While Charles was off fighting in Germany, Eudo feared for his future because he was located between aggressive Moslems to the south and a hostile Charles to the north and east. Eudo entered into an alliance with a renegade Moslem named Othman ben abi Neza, who controlled an area of the northern Pyrenees. That alliance provoked Abd er-Rahman, Moslem governor of Spain, who marched against Othman in 731. After defeating him, Abd er-Rahman decided to drive deeper into Gaul, spreading Moslem influence and, more importantly, looting the wealthy Gallic countryside. He defeated Eudo at Bordeaux and proceeded north toward Tours, whose abbey was reputed to hold immense wealth. To spread as much terror and accumulate as much loot as possible, Abd er-Rahman divided his army, probably some 80,000 strong, into several columns and sent them pillaging.
Eudo fled to Paris, where he met with Charles and begged his aid. Charles agreed on the condition that Eudo would swear loyalty and never again try to remove himself from Frankish dominion. With that promise, Charles gathered together as many men as he could and marched toward Tours.
The army that Charles amassed was probably some 30,000 men, a mixture of professional soldiers whom he had commanded in campaigns across Gaul and Germany and a mixed lot of militia with little weaponry or military skills. The Franks were hardy soldiers that armed themselves as heavy infantry, wearing some armor and fighting mainly with swords and axes. How much the Franks depended on cavalry has been disputed, for infantry had long dominated the European battlefield, and cavalry was only at this time becoming common. The strength of both infantry and cavalry was their determination in battle, but their weakness was their almost complete lack of discipline. Further, Charles lacked the wherewithal to maintain any sort of supply train, so his army lived off the land.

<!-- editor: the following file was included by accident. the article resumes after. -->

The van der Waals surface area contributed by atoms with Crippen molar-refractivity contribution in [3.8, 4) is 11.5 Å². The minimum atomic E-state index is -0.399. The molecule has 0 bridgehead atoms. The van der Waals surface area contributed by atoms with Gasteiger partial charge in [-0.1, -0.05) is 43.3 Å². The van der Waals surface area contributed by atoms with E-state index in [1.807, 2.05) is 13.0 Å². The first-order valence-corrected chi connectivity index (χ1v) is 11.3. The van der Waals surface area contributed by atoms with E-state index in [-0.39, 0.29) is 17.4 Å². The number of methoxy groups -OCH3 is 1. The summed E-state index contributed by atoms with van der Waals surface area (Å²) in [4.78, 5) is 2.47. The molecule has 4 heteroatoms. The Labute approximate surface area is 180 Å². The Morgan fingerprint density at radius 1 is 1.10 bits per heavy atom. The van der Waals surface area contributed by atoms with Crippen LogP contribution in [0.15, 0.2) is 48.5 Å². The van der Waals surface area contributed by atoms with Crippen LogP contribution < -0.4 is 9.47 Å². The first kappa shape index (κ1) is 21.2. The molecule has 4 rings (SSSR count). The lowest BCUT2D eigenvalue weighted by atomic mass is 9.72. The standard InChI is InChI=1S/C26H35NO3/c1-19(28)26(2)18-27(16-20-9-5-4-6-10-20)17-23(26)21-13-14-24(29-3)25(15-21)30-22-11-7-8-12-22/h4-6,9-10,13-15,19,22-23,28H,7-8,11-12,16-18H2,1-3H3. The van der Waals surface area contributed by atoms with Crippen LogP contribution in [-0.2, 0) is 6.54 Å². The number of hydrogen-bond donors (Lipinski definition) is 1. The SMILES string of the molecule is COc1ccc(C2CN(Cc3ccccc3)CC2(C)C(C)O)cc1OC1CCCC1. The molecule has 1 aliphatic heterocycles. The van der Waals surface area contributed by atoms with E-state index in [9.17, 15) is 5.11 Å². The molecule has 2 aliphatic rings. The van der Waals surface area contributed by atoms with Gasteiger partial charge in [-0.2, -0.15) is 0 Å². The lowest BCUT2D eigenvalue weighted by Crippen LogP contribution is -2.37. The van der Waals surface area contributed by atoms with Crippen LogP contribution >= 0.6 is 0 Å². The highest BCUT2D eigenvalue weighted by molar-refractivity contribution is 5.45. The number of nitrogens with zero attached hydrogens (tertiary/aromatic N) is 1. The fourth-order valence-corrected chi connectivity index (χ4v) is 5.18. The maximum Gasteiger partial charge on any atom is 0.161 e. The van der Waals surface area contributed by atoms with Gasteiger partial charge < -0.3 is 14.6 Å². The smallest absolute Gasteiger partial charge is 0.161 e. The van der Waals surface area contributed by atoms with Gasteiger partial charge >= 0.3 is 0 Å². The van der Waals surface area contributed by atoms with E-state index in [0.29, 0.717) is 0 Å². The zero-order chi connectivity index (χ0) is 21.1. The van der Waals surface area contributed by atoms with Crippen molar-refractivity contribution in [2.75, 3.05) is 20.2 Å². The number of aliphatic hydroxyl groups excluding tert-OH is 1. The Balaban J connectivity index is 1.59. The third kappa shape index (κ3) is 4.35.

The army he marched to face was made up primarily of Moors who fought from horseback, depending on bravery and religious fervor to make up for their lack of armor or archery. Instead, the Moors fought with scimitars and lances. Their standard method of fighting was to engage in mass cavalry charges, depending on numbers and courage to overwhelm any enemy; it was a tactic that had carried them thousands of miles and defeated dozens of opponents. Their weakness was that all they could do was attack; they had no training or even concept of defense. They, like the Franks, lived off the land.
The two armies approached each other in the early autumn of 732. Abd er-Rahman’s army had succeeded in plundering many towns and churches, and they were overwhelmed with their loot. They met in an unknown location somewhere south of Tours, between that city and Poitiers. Abd er-Rahman was surprised by the arrival of the Franks. Exactly how large the opposing forces were is the point of much disagreement. The Moslem army is numbered by modern writers as anywhere from 20,000 to 80,000, whereas the Frankish army has been described as both larger and smaller than those numbers. Abd er-Rahman faced a dilemma: to fight, he would have to abandon his loot, and he knew that his men would balk at that order. Luckily for him, Charles did not attack, but merely kept his distance and observed the Moslems for about a week. Abd er-Rahman used that break to send men south with the loot, where they could recover it after they beat the Franks. In the meantime, Charles was awaiting the arrival of his militia, whom he used primarily as foragers for his fighting men and less as fighters themselves.